Category Archives: stem education

“The biggest challenge facing education is teaching for a future that is unknown.” – Ben Eilenberg, Australia

Benjamin Eilenberg
Teacher/STEM Coordinator/Media Coordinator
Silverton Primary School
Victoria, Australia
@ben_eilenberg

Ben Eilenberg may have come from a teaching family (his father was a lecturer, his mother a speech pathologist, and his sisters are secondary teachers), but he wasn’t prepared for what he experienced at one of his first teaching jobs.

“I walked in to a school that had only one computer per classroom and that was it, no other technological resources available,” Eilenberg recalls. “It made me think about what the students were missing out on, and how this is preparing them for the future.… Visit the author's original post

“Ultimately, I want kids to pursue life goals based on passions they encountered in school – similar to my school experience.” – Brian Aspinall, Canada

When we first spoke with Microsoft Innovative Educator Expert Brian Aspinall last year, he shared his passion for helping his students solve problems systematically, all with the help of computer science and STEM.

While Aspinall’s a veteran of using technology in his classroom – Minecraft and coding have been part of his teaching toolbox for years – he has never viewed it as a silver bullet for education transformation. Aspinall’s popular blog shares that philosophy, as well as his perspective on assessment, professional development, coding and 1:1 learning environments.… Visit the author's original post

Call for Papers for International STEM Day @NSTA National Conference 2016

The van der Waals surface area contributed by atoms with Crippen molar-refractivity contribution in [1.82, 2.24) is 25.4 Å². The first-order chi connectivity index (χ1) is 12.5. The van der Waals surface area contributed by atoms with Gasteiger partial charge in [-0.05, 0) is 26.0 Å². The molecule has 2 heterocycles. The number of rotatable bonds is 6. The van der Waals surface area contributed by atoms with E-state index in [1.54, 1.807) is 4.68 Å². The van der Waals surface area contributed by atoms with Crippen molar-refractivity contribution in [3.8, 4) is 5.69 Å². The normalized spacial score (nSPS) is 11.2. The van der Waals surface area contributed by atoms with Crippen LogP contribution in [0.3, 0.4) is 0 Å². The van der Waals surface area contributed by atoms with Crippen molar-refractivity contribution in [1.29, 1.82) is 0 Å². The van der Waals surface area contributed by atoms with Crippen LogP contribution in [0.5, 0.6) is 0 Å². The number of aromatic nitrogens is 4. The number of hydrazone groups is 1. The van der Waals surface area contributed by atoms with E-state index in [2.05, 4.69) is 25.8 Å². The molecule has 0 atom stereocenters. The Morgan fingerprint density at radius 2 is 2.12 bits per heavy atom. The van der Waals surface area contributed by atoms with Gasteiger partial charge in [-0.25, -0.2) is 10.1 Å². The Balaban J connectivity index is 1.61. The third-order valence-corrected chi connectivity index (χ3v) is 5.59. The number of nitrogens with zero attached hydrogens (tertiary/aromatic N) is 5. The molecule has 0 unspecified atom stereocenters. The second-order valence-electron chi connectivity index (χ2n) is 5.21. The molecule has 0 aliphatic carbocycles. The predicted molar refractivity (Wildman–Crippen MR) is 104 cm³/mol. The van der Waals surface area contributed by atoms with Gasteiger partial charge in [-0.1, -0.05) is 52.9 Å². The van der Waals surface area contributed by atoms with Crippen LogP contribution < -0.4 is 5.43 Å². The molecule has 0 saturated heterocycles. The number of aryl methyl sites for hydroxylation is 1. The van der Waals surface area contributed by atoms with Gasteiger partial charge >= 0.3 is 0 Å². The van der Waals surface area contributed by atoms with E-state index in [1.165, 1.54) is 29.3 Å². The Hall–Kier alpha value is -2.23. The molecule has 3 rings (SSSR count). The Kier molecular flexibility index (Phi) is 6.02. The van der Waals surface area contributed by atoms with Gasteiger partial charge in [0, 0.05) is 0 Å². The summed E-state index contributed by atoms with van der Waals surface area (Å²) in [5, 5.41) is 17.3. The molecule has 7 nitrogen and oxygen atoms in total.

NSTA Logo

Call for International Papers in STEM Education for NSTA National Conference 2016

Theme: Science Goes Global: The Next Generation

The National Science Teachers Association (NSTA), founded in 1944 and headquartered in Arlington, Virginia, is the largest organization in the world committed to promoting excellence and innovation in science teaching and learning for all. NSTA’s current membership of 55,000 includes science teachers, science supervisors, administrators, scientists, business and industry representatives, and others involved in and committed to science education.

NSTA’s Guiding PrinciplesSanAntonioElemSciDay

  • Model excellence;
  • Champion science literacy;
  • Value scientific excellence;
  • Embrace diversity, equity, and respect;
  • Enhance teaching and learning through research;
  • Collaborate with partners; and
  • Exemplify a dynamic professional organization.
Visit the author's original post

Call for Papers for International STEM Day @NSTA National Conference 2016

NSTA Logo

Call for International Papers in STEM Education for NSTA National Conference 2016

Theme: Science Goes Global: The Next Generation

The National Science Teachers Association (NSTA), founded in 1944 and headquartered in Arlington, Virginia, is the largest organization in the world committed to promoting excellence and innovation in science teaching and learning for all. NSTA’s current membership of 55,000 includes science teachers, science supervisors, administrators, scientists, business and industry representatives, and others involved in and committed to science education.

NSTA’s Guiding PrinciplesSanAntonioElemSciDay

  • Model excellence;
  • Champion science literacy;
  • Value scientific excellence;
  • Embrace diversity, equity, and respect;
  • Enhance teaching and learning through research;
  • Collaborate with partners; and
  • Exemplify a dynamic professional organization.
Visit the author's original post

Doug Bergman: Changing of the Nerd

by Doug Bergman
Expert Educator Columnist, USA

Finally being a nerd is cool. Being a nerd is marketable, profitable, and even sexy.

There was a time where access to electronic and digital tools was just not possible. There was a time where obtaining information was not something you or I could reasonably do; the cost of gadgets and digital equipment was so high that only elite scientists and large corporations could afford it. The world of science, research, and discovery was just not possible for the layman.… Visit the author's original post